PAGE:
AIG won't sue US government over bailout

A view of insurance company AIG in London, England, on Mar. 26, 2009.</p>

A view of insurance company AIG in London, England, on Mar. 26, 2009.

American International Group had a change of heart today, deciding not to sue the US government over its massive 2008 bailout, The New York Times reported.

AIG received one of the heftiest bailout packages from taxpayers during the financial crisis at $182 billion.

More from GlobalPost: AIG considers suing government after repaying bailout

News that the insurer may join a lawsuit accusing the federal government of taking advantage of the company during the bailout sparked a public uproar.

New York Attorney General Eliot Spitzer called it "insulting to the public," according to Reuters.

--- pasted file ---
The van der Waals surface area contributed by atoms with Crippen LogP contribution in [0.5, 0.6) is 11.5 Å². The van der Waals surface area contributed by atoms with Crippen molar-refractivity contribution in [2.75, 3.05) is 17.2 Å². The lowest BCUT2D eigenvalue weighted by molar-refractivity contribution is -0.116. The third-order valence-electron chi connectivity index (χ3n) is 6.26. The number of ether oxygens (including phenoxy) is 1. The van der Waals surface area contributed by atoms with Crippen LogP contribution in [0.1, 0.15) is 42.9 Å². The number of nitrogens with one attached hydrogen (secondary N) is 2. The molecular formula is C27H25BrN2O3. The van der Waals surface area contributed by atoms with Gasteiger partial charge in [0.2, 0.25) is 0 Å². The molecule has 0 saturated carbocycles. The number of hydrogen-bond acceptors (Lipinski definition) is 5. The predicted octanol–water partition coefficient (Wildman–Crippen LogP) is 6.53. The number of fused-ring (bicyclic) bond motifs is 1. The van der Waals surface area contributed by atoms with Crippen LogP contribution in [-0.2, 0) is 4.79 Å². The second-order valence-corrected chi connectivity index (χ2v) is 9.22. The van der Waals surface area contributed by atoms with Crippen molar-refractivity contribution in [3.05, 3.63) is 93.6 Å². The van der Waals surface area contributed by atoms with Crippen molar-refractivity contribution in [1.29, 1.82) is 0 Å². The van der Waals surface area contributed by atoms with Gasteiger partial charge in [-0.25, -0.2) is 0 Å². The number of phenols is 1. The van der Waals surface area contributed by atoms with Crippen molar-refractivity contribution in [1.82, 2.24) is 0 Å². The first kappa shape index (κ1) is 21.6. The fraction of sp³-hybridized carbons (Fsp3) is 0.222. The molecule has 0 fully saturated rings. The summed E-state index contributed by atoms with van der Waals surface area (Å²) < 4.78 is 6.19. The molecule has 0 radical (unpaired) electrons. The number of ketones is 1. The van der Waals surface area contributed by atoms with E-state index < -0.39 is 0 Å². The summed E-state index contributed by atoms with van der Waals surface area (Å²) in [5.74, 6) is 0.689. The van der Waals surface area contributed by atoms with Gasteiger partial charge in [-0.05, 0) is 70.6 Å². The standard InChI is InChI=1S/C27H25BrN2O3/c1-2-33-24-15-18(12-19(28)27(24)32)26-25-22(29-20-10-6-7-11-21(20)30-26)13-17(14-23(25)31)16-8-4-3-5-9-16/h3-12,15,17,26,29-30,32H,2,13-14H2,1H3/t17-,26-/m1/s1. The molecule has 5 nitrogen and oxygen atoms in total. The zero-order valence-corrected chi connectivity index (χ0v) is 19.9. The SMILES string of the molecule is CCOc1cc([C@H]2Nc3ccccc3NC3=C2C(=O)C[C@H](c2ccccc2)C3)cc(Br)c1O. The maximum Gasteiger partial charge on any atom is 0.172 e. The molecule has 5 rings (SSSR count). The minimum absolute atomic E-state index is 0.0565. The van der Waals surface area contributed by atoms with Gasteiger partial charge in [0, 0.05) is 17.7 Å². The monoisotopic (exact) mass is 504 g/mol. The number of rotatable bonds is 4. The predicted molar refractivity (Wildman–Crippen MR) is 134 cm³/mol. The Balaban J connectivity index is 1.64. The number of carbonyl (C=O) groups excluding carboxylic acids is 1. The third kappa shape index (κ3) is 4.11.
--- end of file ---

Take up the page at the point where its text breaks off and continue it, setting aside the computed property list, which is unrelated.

More from GlobalPost: Report: US government could make $15B profit from AIG bailout

Spitzer headed an investigation into AIG while he was in office. 

Former Obama administration adviser Austan Goolsbee said "GO SCREW YOURSELVES" in a multi-tweet tirade. 

The lawsuit, filed in 2011, is spearheaded by Starr International Co., formerly a major AIG shareholder, the Wall Street Journal reported.

It seeks $25 billion in damages, alleging the bailout was "unfair" to shareholders and that the Federal Reserve Bank of New York charged an excessive interest rate on its initial loan.

AIG said the board carried out its legal and fiduciary duty to consider the possibility of joining the lawsuit before making its decision.